A History of the County of Cambridge and the Isle of Ely: Volume 9, Chesterton, Northstowe, and Papworth Hundreds. Originally published by Victoria County History, London, 1989.
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Four men and 3 women were not attending church in 1675, and 6 men and at least 3 women were regularly absent in 1686, while one man went to conventicles in 1679. (fn. 1) Later the Cambridgeshire preachers Joseph Oddy and Francis Holcroft were said to have laboured in the parish, apparently holding meetings at a cottage near Denny Abbey. (fn. 2) Independents and Anabaptists were reported in 1728, (fn. 3) but organized dissent was quiescent until the 1760s. About 1765 William Cole noted as rival teachers the Methodistical John Baxter, a Presbyterian tailor, and a woman. The evangelical John Berridge began preaching on the green c. 1759, and by 1767 was giving sermons, before and after the labourers' working hours, in a barn nearby. By 1773 he sent out working men from Waterbeach to preach in neighbouring parishes. (fn. 4) An outhouse was registered for dissenting worship in 1778, (fn. 5) and a barn on H. P. Standley's ground in 1787 by a group including John Baxter, long their teacher. (fn. 6) There were many dissenters drawn from the lower orders, including some Methodists, in 1783 and 1807. (fn. 7) By 1800 they had outgrown the barn and in 1802-3 a thatched and timber-framed dovecot from Cottenham was re-erected as a meeting house on land off the south-east end of the green lent by Edward Mason of Hall Farm. A schoolroom was added in 1814. The site was purchased by the chapel trustees, probably in the 1840s. (fn. 8)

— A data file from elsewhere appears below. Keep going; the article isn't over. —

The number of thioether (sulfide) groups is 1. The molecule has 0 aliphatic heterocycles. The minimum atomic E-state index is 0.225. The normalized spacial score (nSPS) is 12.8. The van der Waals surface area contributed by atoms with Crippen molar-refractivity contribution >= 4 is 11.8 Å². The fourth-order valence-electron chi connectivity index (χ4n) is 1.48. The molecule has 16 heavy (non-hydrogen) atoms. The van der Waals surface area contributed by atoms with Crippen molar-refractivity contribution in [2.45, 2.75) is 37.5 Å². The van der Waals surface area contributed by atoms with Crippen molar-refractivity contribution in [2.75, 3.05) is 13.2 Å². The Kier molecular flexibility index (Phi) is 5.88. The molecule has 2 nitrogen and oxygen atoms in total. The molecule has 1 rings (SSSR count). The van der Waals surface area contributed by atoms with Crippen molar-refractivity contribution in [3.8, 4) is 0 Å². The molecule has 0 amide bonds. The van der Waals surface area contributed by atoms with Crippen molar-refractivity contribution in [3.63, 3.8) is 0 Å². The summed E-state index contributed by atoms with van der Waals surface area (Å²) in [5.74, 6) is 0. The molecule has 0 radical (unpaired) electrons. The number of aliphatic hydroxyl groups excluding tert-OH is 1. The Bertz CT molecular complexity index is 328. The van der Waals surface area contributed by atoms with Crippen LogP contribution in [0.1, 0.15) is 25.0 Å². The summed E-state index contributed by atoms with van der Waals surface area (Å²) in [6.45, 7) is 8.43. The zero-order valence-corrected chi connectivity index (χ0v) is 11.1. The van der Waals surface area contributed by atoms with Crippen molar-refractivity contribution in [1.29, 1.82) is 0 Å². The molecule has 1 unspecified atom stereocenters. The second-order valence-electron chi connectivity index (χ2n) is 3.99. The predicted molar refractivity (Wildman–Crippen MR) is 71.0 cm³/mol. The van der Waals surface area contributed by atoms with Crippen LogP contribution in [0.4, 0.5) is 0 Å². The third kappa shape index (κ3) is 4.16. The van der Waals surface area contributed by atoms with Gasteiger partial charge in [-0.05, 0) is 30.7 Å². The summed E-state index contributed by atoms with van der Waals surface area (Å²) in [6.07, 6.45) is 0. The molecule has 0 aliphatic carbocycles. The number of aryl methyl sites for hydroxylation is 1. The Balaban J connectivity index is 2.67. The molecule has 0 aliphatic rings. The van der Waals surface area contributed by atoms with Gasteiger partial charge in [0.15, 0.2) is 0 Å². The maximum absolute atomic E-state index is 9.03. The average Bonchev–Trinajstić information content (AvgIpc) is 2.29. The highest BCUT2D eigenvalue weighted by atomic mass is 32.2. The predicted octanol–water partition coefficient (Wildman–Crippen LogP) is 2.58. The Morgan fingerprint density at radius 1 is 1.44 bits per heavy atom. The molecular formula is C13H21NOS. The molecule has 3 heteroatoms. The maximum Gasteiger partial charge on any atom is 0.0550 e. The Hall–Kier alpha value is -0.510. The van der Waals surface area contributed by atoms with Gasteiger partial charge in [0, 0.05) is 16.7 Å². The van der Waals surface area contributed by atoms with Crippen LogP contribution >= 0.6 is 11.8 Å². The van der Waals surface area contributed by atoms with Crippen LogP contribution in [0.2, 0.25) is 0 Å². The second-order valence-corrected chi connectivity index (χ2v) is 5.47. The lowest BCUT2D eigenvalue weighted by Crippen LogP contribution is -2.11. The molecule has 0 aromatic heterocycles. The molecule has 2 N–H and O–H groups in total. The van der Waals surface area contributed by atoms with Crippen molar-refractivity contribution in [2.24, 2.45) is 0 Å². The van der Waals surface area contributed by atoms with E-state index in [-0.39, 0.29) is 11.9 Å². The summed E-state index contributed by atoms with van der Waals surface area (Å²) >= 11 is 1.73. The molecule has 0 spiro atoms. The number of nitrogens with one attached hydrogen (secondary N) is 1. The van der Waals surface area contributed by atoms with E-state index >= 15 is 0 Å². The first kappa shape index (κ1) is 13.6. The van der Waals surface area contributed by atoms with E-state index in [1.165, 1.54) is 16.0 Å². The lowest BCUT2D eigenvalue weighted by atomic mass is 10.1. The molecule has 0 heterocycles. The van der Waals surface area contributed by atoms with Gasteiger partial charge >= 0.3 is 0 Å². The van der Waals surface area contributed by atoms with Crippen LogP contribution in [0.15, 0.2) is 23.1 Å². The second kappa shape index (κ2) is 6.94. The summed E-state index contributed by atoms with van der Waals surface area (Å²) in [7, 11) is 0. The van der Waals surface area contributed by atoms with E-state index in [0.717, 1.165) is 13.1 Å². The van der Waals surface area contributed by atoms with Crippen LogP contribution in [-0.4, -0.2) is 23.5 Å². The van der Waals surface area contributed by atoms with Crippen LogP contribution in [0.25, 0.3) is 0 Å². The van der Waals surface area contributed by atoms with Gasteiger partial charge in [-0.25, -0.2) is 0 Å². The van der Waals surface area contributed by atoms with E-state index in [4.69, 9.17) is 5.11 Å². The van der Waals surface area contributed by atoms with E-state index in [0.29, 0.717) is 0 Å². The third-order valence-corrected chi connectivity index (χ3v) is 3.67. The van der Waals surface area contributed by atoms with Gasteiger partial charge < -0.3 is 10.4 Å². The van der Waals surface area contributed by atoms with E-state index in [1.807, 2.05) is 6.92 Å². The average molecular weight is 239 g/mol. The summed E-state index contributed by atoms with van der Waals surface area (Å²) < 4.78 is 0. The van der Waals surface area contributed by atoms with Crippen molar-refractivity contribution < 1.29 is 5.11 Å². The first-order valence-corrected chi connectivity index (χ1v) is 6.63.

By the 1820s its members considered themselves to be Strict and Particular Baptists, and were taught by a Baptist minister from Cambridge. (fn. 9) The chapel had a Sunday school by 1833. (fn. 10) In 1849 the Baptists briefly obtained a resident minister, (fn. 11) who in 1851 claimed an attendance of 160 adults in the morning and evening and 300 in the afternoon. (fn. 12) By then the congregation was probably General Baptist. The young C. H. Spurgeon, later a famous preacher, between 1851 and 1854 regularly walked from Cambridge to preach at Waterbeach thrice each Sunday. His sermons filled the small meeting house to overflowing, and he converted for a time some of the wild and drunken cottagers. (fn. 13) Spurgeon frequently returned to Waterbeach from the 1860s to the 1880s, giving annual sermons: his audience overflowed into marquees put up around the chapel. (fn. 14)
The old chapel was destroyed by fire in 1863. (fn. 15) A new building of 1864 on the same site, in grey brick dressed with red to designs by William Higgs, architect of Spurgeon's Metropolitan Tabernacle, had a three-bay pedimented front and a galleried interior with an organ at its east end. (fn. 16) Later styled Spurgeon's chapel, it seated 560 and had from the 1860s to c. 1920 a continuous series of resident ministers. (fn. 17) At Chittering, where Spurgeon had started a mission station, the Baptists put up a smaller chapel with 120 sittings, (fn. 18) registered in 1899. (fn. 19) They dominated that area in 1873. (fn. 20) That chapel, served by a lay preacher c. 1912-25, (fn. 21) still stood in 1986, when it was in commercial use.